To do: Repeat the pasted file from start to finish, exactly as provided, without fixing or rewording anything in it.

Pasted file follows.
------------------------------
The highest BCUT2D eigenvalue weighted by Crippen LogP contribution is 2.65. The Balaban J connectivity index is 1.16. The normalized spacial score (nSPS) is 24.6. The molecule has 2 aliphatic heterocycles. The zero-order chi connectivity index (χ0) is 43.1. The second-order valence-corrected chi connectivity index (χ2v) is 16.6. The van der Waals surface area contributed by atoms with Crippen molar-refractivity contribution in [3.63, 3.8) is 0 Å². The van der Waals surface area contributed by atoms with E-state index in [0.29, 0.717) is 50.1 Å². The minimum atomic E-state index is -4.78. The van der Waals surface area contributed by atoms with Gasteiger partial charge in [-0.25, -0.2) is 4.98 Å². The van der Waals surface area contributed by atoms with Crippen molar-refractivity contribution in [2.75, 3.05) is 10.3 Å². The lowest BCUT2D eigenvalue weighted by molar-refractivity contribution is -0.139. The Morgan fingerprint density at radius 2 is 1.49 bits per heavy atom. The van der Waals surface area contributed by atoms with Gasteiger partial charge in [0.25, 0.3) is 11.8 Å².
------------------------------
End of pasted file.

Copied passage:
The highest BCUT2D eigenvalue weighted by Crippen LogP contribution is 2.65. The Balaban J connectivity index is 1.16. The normalized spacial score (nSPS) is 24.6. The molecule has 2 aliphatic heterocycles. The zero-order chi connectivity index (χ0) is 43.1. The second-order valence-corrected chi connectivity index (χ2v) is 16.6. The van der Waals surface area contributed by atoms with Crippen molar-refractivity contribution in [3.63, 3.8) is 0 Å². The van der Waals surface area contributed by atoms with E-state index in [0.29, 0.717) is 50.1 Å². The minimum atomic E-state index is -4.78. The van der Waals surface area contributed by atoms with Gasteiger partial charge in [-0.25, -0.2) is 4.98 Å². The van der Waals surface area contributed by atoms with Crippen molar-refractivity contribution in [2.75, 3.05) is 10.3 Å². The lowest BCUT2D eigenvalue weighted by molar-refractivity contribution is -0.139. The Morgan fingerprint density at radius 2 is 1.49 bits per heavy atom. The van der Waals surface area contributed by atoms with Gasteiger partial charge in [0.25, 0.3) is 11.8 Å².